Cover: Nature and Society in Central Brazil: The Suya Indians of Mato Grosso, from Harvard University PressCover: Nature and Society in Central Brazil in E-DITION

Harvard Studies in Cultural Anthropology 4

Nature and Society in Central Brazil

The Suya Indians of Mato Grosso

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Product Details

E-DITION

$65.00 • £54.95 • €60.00

ISBN 9780674433038

Publication Date: 01/01/1981

278 pages

17 line illustrations, 1 map

Harvard Studies in Cultural Anthropology

World

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For the Suya, a Ge-speaking tribe of Central Brazil, nature and culture are perceived as fundamental opposites. Yet surprisingly few basic principles seem to underlie both Suya cosmology and society on their various levels—from the construction of villages and the classification of animals and humans to body ornamentation, dietary restrictions, myths, and curing chants.

In this integrated and far-reaching analysis, Anthony Seeger makes a significant contribution to the structural inquiry into lowland South American cosmologies begun by Lévi-Strauss. He delineates various strata of the Suya world—perceptions of time and space, kinship, politics and medicine, groupings of animals, plants, and humans—and evolves a simple set of beliefs about nature and transformation that seems to govern all of them. His is an extremely rich and lucid account of the field methods, experiences, and observations that comprised the exploration into a hitherto unfamiliar tribe.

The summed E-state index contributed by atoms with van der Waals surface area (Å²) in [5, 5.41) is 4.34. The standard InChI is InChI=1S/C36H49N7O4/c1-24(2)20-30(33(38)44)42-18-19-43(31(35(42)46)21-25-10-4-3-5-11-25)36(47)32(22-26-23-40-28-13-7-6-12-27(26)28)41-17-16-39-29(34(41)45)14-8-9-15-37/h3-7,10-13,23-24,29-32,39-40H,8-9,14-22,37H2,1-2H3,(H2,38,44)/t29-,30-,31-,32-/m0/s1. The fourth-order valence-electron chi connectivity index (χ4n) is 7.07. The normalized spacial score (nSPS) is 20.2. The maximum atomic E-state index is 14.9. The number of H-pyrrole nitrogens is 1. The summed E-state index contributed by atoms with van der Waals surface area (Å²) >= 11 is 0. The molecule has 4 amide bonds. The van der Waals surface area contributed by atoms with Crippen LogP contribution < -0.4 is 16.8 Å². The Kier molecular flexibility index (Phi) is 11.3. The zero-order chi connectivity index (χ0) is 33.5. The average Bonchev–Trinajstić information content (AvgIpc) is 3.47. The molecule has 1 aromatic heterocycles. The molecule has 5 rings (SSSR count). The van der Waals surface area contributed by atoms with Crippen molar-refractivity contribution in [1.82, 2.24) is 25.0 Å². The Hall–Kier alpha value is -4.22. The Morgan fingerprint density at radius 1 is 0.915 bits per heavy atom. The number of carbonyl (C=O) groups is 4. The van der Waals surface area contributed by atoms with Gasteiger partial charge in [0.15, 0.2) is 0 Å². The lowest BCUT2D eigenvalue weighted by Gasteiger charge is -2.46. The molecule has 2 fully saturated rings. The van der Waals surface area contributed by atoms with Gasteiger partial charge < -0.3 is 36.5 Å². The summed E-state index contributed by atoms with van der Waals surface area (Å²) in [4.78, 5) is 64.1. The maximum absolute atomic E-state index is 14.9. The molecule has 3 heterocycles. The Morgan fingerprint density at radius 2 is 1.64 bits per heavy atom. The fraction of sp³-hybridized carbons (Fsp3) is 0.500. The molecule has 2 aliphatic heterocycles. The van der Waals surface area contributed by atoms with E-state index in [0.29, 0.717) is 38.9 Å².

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Jacket: An Inquiry into Modes of Existence: An Anthropology of the Moderns, by Bruno Latour, translated by Catherine Porter, from Harvard University Press

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In awarding Bruno Latour the 2021 Kyoto Prize for Arts and Philosophy, the Inamori Foundation said he has “revolutionized the conventional view of science” and “his philosophy re-examines ‘modernity’ based on the dualism of nature and society.” Below is an excerpt from An Inquiry into Modes of Existence: An Anthropology of the Moderns. For more than twenty years, scientific and technological controversies have proliferated in number and scope, eventually reaching the climate itself. Since geologists are beginning to use the term “Anthropocene” to designate the era of Earth’s history that follows the Holocene